But I digress. This night, we were to eat well in the lovely apartment. Miles was cooking, which I was pleased about because I was enrolled at the Global School at the time and working on a particularly tricky section of the novel you will read later in these pages. I was perched at the dining room table, fingers riverdancing over my laptop. (Miles had the study. But aren’t *you* the writer, I can hear you ask? Sweet of you to notice, Reader, but honestly, I never minded not having an iota of personal space in the apartment. I think it made me a stronger person and of course writer.) Anyway, despite having moved into my fiction (as you do), a primal part of me antennaed the delicious smells coming from the kitchen and looked forward to dinner. Among his many other attributes, Miles is a superlative cook, not that he put his skills into practice very often during our time together. To be honest, cooking was an issue between us. Miles had indicated, in his endearing way, and I quote, that he would ‘put effort in when I did’, which was pretty unfair, because his attitude to food was quite bourgeois, and I was actually really reliable. The odd pie from the dairy never killed anyone. We never starved on my watch. Plus, I was trying to juggle everything, like when Emily Brontë was kneading bread while reading poetry, not that I’m comparing my modest talent with her genius, I hasten to add. But this night, Miles had decided to pull out all the stops.

What I realised over time was, a Miles cooking spree generally coincided with peculiar or momentous events, like his return after I’d kicked him out once or twice. The night after the big thing happened, for instance, he cooked a chicken dish, but I couldn’t swallow it. So if I’d had my wits about me on this particular night, which turned out to be our last night together, if I’d not been so distracted by writing this novel, I would’ve known that *Miles cooking* meant something was up. Instead, from my pozzy at the dining table, I noticed his shadow sailing from bench to stove only in my peripheral vision. I might’ve glanced briefly into the teal shine of the kitchen and taken in the top-heavy frame rounded in concentration, the black-wired fingers performing a delicate task in the light from the window.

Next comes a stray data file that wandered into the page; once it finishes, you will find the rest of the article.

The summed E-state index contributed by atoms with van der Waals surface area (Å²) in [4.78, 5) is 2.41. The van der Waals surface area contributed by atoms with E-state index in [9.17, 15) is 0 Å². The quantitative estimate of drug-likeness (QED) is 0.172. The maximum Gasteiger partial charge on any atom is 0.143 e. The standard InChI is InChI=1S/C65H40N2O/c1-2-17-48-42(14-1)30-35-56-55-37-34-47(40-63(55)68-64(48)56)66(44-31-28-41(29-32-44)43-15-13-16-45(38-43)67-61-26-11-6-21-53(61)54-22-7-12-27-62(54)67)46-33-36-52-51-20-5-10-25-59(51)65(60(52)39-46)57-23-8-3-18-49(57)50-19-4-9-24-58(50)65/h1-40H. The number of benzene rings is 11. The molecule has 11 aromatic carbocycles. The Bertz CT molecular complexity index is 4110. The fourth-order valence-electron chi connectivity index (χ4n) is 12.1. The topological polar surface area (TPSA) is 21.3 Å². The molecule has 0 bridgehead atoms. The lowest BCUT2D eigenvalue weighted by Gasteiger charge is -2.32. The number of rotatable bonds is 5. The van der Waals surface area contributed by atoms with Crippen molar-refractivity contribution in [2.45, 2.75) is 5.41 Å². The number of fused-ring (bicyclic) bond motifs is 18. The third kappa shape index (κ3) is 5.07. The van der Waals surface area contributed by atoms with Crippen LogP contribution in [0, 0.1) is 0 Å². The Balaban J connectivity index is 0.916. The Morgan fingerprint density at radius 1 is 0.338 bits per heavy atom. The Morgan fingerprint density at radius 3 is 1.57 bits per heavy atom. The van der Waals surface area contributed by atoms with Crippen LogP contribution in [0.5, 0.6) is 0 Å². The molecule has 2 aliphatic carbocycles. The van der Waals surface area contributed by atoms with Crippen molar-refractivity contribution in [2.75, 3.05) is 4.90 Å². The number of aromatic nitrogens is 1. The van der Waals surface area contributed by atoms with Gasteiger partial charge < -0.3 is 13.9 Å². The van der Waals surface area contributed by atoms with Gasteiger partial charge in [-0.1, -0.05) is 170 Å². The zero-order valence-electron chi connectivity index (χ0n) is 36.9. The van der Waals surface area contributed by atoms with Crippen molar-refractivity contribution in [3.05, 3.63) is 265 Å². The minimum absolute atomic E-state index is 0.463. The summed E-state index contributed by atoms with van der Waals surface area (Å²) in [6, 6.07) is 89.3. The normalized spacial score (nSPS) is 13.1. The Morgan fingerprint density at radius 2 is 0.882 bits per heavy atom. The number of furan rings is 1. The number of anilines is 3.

Miles served the food with panache, his black clothes adding to the sense of theatre. He always dressed in black button-down shirts which he slightly burst out of, and black pants, like a stagehand who flits on half-invisibly between acts. On this evening (it was seven-ish, late summer), his permanent five o’clock shadow looked polished-on in the sunlit living room, and I noticed his hair was freshly washed, fluffy and Einsteiny. We dined, looking into the middle distance, on the melt-in-your-mouth white flesh of one of the last extant twenty-five-year-old orange roughies. The fish was lightly rolled in chopped pecans from America, fried in olive oil from Greece and served with sautéed autumn vegetables, at least autumn in the northern hemisphere. Some people might think this kind of dish pretentious, wasteful and ecologically unfriendly, but I didn’t. I ate it appreciatively.

I was vacuuming up the last slivers of pecan when Miles plinked his knife and fork together and disappeared in a Dementor-like blur around the corner into the bedroom. In retrospect, the hollow clunks that echoed through the wall as I chewed (it’s always a little weird to be left at the table on your own), the distant racing-car squeal of a zip, should’ve raised my suspicions, but because I’m quite trusting I thought nothing of it. I set up my laptop to face me like a fellow diner and started clicking on arts articles on the Pantograph Punch. When I got up to pour myself a vodka at the sideboard (art reviews can make one very depressed), I noticed a gap, like lost teeth, where Miles’s CDs and retro tapes were customarily stacked in their yellowing cases beside the stereo. Miles is an obscure-jazz buff, so the absence of the twin plastic towers was puzzling. I allowed myself a splash more vodka while I contemplated the loss.

A moment later I gashed my head painfully backing out of the sideboard cupboard; Miles had had a wowserish objection to alcohol since he’d cut down, and I’d felt his disapproving shadow like a barometer dropping. I stood and squeaked the cupboard closed behind me, fingering the tender egg on the back of my head. Miles indeed filled the room. He stooped slightly over the handle of a wheelie suitcase, serif to his inky bulk. His jaw was purplish in a gash of sunlight. The notion that I’d once considered him good-looking never ceases to amaze me. Such is love. I feel a little sorry for my spin-off in this regard—more on her later.

‘Janice,’ said Miles, in the flat tone he always used.

‘Yes,’ I said, my own inflection horizontal as Morse code. I tended to parrot Miles’s deadpan, perhaps in my desire to be a real Kiwi; I don’t know.

Miles continued levelly. ‘I think I’m probably going to leave you to eat the sago pudding on your own.’

‘There’s pudding?’ I marvelled. Miles had excelled himself.